Archive for the ‘freeduino’ Category

February Freeduino Frenzy Workshop 2/13

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Greetings –

February Freeduino Frenzy is a workshop that will happen on Feb 13, 2011. It will consist of several experiments that will teach the student how to do basic circuits and coding on the Freeduino (Arduino) platform. Some of the projects will closely follow the Spring Training from the Spring of ’10, some of the projects are brand new! Sign up and lean valuable skill on how to use and program your Freeduino.

You will need to bring a laptop and a Freeduino or Arduino or clone. Do not sign up if you do not have a laptop or Freeduino! You will need the laptop to program the Freeduino.

If you can, please download and install the Arduino Programming Software on your laptop as described here. That would save some time.

BTW – this is called a Frenzy because I know I have too much stuff packed into an afternoon. All of my instructions will remain online so you can revisit them whenever you want. I hope we will make it through everything – but no promises.

Brian Wagner 1/31/11

More Info Here!

Freeduino Workshop 1/29/2011

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Learn soldering and basic Arduino programming in this workshop. The cost of this workshop also covers the materials cost for a freeduino microcontroller kit. Your assembled Freeduino is yours to keep! Use the vast open resources of the Arduino community to come up with your own electronic applications. This workshop is intended to teach you necessary skills for further exploration in the world of Arduino.

Limited Seating!

More information and registration here!

Fun with the LOLShield

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We had a fantastic weekend at LVL1. Not only was LVL1 at an awesome Actors Theater event, we also had some important visitors at the space on Saturday! On Saturday, Mitch Altman (of TV-B-Gone fame) and Jimmy Rodgers (of LOLshield fame) presented a soldering workshop. There must have been 50 people around! Also Matt Mets and Dale Dougherty were here from Make Magazine. Big thanks to Mitch, Jimmy, Matt and Dale for being part of the LVL1 experience. Our doors are always open to you!

During the soldering workshop, I built at LOLShield. Nice kit – lots of LEDs to solder. Jimmy was really good at making his LEDs come out in neat little rows – mine, not so much. Here is my video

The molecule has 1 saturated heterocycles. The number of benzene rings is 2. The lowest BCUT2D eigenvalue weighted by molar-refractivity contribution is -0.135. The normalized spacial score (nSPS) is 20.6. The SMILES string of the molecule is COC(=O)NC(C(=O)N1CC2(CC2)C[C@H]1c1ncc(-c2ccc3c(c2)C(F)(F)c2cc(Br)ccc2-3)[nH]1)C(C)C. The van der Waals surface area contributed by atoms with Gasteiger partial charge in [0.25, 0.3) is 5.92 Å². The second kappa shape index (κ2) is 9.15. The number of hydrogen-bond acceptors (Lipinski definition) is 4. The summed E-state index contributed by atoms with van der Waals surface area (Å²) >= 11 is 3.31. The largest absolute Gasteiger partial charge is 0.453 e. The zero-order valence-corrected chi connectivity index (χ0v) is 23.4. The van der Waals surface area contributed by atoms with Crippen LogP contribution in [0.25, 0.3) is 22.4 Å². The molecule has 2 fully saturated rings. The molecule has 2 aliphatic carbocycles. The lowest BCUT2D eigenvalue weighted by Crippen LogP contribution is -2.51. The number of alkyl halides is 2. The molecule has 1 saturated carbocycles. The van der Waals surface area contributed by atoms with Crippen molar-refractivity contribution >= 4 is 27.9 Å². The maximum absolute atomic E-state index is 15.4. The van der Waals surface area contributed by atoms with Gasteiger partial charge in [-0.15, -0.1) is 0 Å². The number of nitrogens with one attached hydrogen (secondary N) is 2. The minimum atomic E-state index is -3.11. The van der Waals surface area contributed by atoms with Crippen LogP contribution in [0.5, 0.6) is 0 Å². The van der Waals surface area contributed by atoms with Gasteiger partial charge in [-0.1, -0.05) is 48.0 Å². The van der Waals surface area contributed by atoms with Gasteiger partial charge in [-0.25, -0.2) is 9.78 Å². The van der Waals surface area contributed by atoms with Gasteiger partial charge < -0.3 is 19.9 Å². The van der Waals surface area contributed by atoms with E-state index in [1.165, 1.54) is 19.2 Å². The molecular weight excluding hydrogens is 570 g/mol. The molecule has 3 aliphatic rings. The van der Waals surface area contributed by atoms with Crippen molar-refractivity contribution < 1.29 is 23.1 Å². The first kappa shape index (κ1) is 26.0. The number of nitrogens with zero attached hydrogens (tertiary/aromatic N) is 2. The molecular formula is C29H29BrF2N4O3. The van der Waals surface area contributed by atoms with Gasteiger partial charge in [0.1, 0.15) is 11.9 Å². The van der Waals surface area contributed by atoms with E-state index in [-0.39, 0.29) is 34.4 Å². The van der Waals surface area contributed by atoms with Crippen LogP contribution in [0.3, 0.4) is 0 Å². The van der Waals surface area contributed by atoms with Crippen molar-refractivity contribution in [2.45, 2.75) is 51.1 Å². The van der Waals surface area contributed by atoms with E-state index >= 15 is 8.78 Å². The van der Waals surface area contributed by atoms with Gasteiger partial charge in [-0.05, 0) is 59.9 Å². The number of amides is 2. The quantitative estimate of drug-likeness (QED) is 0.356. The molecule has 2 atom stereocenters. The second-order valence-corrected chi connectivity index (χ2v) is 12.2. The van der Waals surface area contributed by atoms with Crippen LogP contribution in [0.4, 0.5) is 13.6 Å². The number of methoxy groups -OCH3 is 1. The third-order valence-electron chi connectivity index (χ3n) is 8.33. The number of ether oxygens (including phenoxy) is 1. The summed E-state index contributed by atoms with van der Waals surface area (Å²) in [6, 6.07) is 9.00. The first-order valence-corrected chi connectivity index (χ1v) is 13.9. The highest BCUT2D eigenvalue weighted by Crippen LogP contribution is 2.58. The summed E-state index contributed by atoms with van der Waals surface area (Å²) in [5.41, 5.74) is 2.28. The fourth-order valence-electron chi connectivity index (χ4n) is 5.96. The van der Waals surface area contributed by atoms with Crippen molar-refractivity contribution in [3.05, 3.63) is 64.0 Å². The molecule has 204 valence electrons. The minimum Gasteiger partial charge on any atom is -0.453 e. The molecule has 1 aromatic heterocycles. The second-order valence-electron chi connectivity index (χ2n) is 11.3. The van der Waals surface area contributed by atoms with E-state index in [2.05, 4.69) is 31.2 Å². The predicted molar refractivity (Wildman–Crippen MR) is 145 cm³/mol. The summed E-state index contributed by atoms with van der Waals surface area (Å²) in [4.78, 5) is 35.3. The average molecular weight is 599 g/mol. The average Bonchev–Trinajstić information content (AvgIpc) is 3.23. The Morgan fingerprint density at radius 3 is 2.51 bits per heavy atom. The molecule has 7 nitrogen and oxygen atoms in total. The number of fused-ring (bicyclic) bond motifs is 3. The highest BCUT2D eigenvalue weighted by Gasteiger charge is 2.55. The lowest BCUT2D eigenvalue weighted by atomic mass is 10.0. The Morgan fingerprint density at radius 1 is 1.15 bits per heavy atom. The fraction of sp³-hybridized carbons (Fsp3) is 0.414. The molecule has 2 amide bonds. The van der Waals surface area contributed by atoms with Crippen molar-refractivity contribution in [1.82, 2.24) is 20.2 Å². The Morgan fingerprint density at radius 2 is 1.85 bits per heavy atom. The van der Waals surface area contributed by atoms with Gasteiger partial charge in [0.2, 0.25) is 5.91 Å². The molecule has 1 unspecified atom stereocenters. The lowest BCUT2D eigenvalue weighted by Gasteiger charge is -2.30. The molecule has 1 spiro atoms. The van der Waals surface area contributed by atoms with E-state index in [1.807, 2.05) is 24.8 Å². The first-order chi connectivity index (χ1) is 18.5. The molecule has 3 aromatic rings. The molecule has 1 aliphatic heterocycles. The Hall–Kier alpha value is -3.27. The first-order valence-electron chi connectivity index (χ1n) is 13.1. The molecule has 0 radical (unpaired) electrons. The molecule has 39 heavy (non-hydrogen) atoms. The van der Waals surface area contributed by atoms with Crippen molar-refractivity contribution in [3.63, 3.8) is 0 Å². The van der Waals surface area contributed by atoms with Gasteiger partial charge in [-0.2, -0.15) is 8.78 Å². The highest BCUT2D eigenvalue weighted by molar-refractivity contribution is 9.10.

I came upon this post and decided to make an animated LOLShield LVL1 logo. I had to download python 2.6 and the PIL library and the script ran perfectly. I created an animated gif using Gimp. Set up an image to be 9X14 in grayscale. Then draw your picture (zoomed in) and animate it using multiple layers. When you save as a gif, Gimp will make the layers into a animated gif. It is not hard. Here is my gif…

It is tiny! Next run the script in the command line and then cut and paste the code. Here is the Arduino program I am using.


/*
Basic LoL Shield Test

Writen for the LoL Shield, designed by Jimmie Rodgers:

http://jimmieprodgers.com/kits/lolshield/

This needs the Charliplexing library, which you can get at the
LoL Shield project page: http://code.google.com/p/lolshield/

Created by Jimmie Rodgers on 12/30/2009.
Adapted from: http://www.arduino.cc/playground/Code/BitMath

History:
December 30, 2009 - V1.0 first version written at 26C3/Berlin

This is free software; you can redistribute it and/or
modify it under the terms of the GNU Version 3 General Public
License as published by the Free Software Foundation;
or (at your option) any later version.

This library is distributed in the hope that it will be useful,
but WITHOUT ANY WARRANTY; without even the implied warranty of
MERCHANTABILITY or FITNESS FOR A PARTICULAR PURPOSE. See the GNU
Lesser General Public License for more details.